I have been involved in evaluation since the early 2000’s and understand that it has been a discipline that has always understood the complexity of the world in which programs are designed and implemented. In many cases evaluation (and here I am talking about the discipline of evaluation) has not been able to fully respond to the complexity of the so-called “wicked problems” as well as it might. I should clarify that it was not always a shortcoming of ‘evaluation’. Rather it was often the result of a constraint put on the evaluation by a client or time or resources or all of the above. But, over the past decade or so I have seen a real shift in efforts to come to grips with the complexity of the wicked problems through the development of new approaches and a turning of evaluative thinking to ‘complexity awareness’.

Recently, some of the Clear Horizon team took some time out to attend Mark Cabaj’s Complex Community Change Masterclass. Mark is a Canadian thought-leader in complexity, social innovation, and strategic learning and evaluation. I wanted to find out what our team thought of the Masterclass and sat down with Jess, Tom and Carina to find out.

Vicki: What is it about his approach that excites you and what do you think it offers you in your role?

Jess: Mark is involved in working with change makers and in creating change at the system level. When he talks about evaluation he weaves in elements of working at a systems level, working on complex long term change – which are the challenges I face in my own evaluation work. I find his approach really refreshing. It’s the combination of systems/ collective impact and evaluation that make it so exciting

Carina: What I found most exciting was that people actually work in this complexity space where things are dynamic and unpredictable and there are many different players and perspectives. Tackling homelessness is an example of a wicked problem that will take a new way of thinking and working together in a more collaborative way. I could see a really important part for evaluative thinking which needs to be embedded.

Tom: What excites me is that I now see a line of sight to what is happening in evaluation practice and what the theory is for solving complex problems. When I was at university I was taught that single disciplines like engineering were not enough on their own to solve complex challenges like adapting to climate change. It’s great to know that as evaluators we can, and are bringing our rigour and methods to support solving complex problems!

Vicki: What do you think it means for the practice of evaluation?

Carina: There is a huge place for the practice of evaluation in influencing complex change, but not in the traditional sense. For evaluation to be embraced and useful in complexity aware solutions, it needs to focus on producing evidence that generates learning. It needs to be flexible and allow for the development of new measures ‘on the run’ to keep up with the emerging and evolving goals. The focus on accountability is important but more from a sense of being accountable to societal values, and less of a focus on accountability to funders. Maybe more importantly, evaluation needs to support a hunger for learning and not be constrained by the fear of failure.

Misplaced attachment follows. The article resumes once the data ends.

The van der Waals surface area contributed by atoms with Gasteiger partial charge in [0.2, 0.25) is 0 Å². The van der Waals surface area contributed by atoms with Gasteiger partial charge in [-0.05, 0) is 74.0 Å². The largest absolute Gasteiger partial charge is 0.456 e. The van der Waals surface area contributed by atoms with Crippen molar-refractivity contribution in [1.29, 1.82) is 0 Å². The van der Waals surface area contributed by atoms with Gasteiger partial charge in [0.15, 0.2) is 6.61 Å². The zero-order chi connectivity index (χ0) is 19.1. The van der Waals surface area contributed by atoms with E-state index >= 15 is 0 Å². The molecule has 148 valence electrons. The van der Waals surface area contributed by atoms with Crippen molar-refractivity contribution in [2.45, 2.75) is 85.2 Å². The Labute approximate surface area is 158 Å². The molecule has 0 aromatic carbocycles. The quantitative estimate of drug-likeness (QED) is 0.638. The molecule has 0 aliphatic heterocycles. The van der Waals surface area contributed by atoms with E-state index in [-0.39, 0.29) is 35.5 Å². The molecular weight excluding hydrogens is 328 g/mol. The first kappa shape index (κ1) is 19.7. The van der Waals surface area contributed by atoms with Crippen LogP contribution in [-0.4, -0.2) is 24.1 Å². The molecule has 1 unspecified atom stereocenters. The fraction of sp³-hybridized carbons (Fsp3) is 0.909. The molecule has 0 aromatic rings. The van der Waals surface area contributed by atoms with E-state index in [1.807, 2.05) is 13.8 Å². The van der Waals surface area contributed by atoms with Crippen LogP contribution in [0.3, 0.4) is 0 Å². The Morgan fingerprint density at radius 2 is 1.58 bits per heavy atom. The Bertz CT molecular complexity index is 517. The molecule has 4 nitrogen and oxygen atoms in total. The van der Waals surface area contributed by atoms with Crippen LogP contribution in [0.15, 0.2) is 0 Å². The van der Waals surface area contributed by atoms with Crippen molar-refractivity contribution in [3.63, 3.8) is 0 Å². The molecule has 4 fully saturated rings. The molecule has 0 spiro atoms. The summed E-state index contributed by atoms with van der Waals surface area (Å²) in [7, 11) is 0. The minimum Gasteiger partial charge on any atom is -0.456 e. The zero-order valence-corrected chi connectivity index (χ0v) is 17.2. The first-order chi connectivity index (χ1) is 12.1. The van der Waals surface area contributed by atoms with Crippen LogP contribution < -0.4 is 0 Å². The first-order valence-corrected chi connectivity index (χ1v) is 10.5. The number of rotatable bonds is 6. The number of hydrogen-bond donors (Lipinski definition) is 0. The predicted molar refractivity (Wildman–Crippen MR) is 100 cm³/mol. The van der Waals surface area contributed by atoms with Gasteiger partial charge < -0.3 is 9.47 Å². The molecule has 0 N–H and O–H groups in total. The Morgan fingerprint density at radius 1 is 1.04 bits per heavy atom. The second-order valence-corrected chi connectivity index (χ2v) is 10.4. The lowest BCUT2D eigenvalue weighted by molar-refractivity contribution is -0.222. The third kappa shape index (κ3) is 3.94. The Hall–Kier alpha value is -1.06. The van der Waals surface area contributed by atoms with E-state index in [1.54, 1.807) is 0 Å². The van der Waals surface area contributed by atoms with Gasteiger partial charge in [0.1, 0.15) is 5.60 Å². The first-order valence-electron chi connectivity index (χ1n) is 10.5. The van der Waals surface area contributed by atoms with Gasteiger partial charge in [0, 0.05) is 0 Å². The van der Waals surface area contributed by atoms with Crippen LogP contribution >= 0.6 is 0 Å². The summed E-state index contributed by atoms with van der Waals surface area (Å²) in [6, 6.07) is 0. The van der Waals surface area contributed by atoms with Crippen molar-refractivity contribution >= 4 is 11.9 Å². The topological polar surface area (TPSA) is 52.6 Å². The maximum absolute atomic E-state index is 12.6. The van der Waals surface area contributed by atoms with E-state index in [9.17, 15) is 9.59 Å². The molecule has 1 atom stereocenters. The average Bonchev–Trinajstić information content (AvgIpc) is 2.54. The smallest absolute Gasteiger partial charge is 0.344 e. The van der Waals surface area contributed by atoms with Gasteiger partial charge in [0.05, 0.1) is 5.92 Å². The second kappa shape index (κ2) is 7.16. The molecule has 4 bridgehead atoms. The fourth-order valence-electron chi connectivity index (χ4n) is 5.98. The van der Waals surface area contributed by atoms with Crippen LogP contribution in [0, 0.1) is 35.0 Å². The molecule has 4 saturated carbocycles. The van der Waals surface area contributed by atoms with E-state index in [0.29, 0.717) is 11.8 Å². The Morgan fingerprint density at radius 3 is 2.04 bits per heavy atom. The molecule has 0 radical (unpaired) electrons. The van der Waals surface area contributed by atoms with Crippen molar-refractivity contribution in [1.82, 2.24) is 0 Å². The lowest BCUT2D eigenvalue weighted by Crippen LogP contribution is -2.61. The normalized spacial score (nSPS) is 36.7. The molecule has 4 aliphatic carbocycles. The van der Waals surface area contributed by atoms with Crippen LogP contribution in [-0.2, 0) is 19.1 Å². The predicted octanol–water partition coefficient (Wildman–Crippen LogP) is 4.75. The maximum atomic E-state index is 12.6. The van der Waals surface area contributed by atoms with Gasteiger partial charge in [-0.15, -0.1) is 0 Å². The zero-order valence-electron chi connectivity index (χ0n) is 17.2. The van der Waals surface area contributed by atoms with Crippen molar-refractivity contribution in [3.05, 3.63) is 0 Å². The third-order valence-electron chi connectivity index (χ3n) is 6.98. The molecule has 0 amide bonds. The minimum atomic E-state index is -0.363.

Tom: Evaluators need to adapt to supporting 21st century problem solving if we want to remain relevant and contribute to better futures. As Carina says, this means embracing uncertainty and being ready to capture and respond to emergent outcomes in a way that supports continuous learning and improvement. To do this we might need to focus more on developing monitoring systems that give innovators real-time information when they need it, and in a format that is useful to them, there might be less of an emphasis on door stopping evaluations.

Carina: Door stopping in that so often evaluation reports are not utilised but used as door stops? Like I said,  I think the fundamental change is that funders need to focus less on accounting for their attribution and see that the only way these large seemly intractable problems can be solved is collaboratively and accountability is to the community as a whole.

Tom: We’d do well to shift our thinking from thinking about mapping and influencing individual actors and behaviours to mapping and influencing system actors and behaviours. In our work the People Centred Logic approach we use helps us to be ‘complexity aware’. The challenge is to scale this approach from largely project and program level evaluation up to systems wide interventions.

Jess: Mark’s suggestions for evaluating systems change were MSC and outcomes harvesting and contribution analysis, which we already use. We don’t always use them in the context he describes – he is working on bigger change processes than we often work with but his really practical ideas around evaluating social innovation – in particular evaluating prototypes offer us some useful guidance.

Jess, Carina and Tom were really excited about what they learnt from Mark at the Masterclass and are already putting some of this new knowledge into practice. I am seeing more appreciation for novel approaches to evaluation of complexity from our clients as well. The practice of evaluation and evaluative thinking is responding to the challenge. Personally, I’m looking forward to the new horizons that are opening up in this complex and wicked world.